Grand Champeen -- On record: The Replacements/early Soul Asylum Twin/Tone sound re-born. Live: Zero-to-60 in 1-2-3-4. Fun for the whole family. With the Dynamite Brothers. The Room (Schacht)

Treephort -- Invited to play the holier-than-thou Warped Tour last year, Treephort wasted no time in delivering a 20-minute napalm blast of nerd-friendly punk rock. Oh, and their two male singers made out, lit their crotches on fire, drank Yoo-hoo, threw it back up, and then necked some more. If you care -- and you should, as the band's actually got some good chops, antics be damned -- they have a new CD, Enchanted Forest, out this summer on Springman Records. With Solid Gold Records and IYF Pork. Queen City Underground (Davis)

Dub Is A Weapon -- Dub lends itself to wide-ranging restructuring in capable hands and Dub Is A Weapon are capable, for the most part, in this task. The NYC band use dub as the foundation for their muse and layer it with jazz, rock, roots reggae and funky beats. Their take is more of a conversational, jam-band approach to dub than spacey, ethereal stuff. The Room (Shukla)

NRBQ -- Depending on your tastes, this is either the greatest bar band ever or a group of guys with great record collections but little focus. See our story in this issue for more. Amos' Southend (Davis)

Chris Fortier -- A graduate of the fertile Florida scene, Fortier is also the founder of the label Fade, the vanguard of the progressive Orlando sound. Fortier's taken that sound around the world via residencies in London and New York, for starters, and also through compilations like Bedrock: Compiled and Mixed (2002). Fortier remixed a Delerium track called "Silence," which created a frenzy upon its release and wound up in the No.1 slot in several countries, including Australia. Tonic (Schacht)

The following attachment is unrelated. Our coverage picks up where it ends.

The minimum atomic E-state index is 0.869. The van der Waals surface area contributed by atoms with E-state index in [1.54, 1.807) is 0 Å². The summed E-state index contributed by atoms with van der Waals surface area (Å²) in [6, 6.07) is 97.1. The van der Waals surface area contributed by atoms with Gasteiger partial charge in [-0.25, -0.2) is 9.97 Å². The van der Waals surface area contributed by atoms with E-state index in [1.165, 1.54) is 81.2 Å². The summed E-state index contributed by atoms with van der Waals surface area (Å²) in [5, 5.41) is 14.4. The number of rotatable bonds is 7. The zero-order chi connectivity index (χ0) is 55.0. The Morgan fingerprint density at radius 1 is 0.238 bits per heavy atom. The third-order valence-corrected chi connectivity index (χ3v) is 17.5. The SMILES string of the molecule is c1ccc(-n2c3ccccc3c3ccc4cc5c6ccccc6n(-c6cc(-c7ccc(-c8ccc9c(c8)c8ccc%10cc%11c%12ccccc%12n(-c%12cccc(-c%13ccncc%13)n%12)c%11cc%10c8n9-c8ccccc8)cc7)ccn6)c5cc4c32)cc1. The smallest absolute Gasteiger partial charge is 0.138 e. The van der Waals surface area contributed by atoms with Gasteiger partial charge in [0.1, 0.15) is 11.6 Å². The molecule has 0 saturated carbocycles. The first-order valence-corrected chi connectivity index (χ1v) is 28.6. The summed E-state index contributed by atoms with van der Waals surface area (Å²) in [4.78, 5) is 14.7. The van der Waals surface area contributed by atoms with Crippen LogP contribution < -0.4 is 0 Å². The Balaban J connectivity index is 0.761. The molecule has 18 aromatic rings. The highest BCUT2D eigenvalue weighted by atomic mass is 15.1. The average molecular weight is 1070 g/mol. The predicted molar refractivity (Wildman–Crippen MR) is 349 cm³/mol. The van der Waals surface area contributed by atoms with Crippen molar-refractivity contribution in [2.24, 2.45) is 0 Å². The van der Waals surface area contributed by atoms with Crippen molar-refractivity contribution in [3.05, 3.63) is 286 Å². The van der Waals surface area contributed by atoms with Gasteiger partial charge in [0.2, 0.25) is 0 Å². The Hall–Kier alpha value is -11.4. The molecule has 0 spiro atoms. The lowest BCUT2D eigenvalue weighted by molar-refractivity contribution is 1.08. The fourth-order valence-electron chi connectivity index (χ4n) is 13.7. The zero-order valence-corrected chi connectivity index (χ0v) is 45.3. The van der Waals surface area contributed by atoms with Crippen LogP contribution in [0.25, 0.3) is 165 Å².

Col. Bruce Hampton and the Codetalkers -- Probably rock & roll music's second most favorite colonel after Elvis' Col. Tom Parker, Bruce Hampton continues what he started in The Aquarium Rescue Unit and the Fiji Mariners (and before that, numerous legendary Atlanta bands). Namely, jazz-inspired, neo-tropical, guitar-heavy jams that can stretch into the wee hours. Like yet another famous colonel, Hampton keeps things interesting with just the right touch of spice (and probably some herb), setting his music apart from others of the same ilk. With the Todd Joseph Band. Visulite Theatre (Davis)

E.G. Kight -- A voice that's a combo of k.d. lang and Bonnie Raitt while incorporating a helping of Delbert McClinton-styled soul-blues and R&B. Kight effectively writes about the interminable variations of relationships and their dilemmas. She is quite feisty with the guitar and, depending on the song's mood, is able to play muscular riffs or sad refrains. Her latest recording is Southern Comfort, a rather apt collection of southern blues tunes. Double Door Inn (Shukla)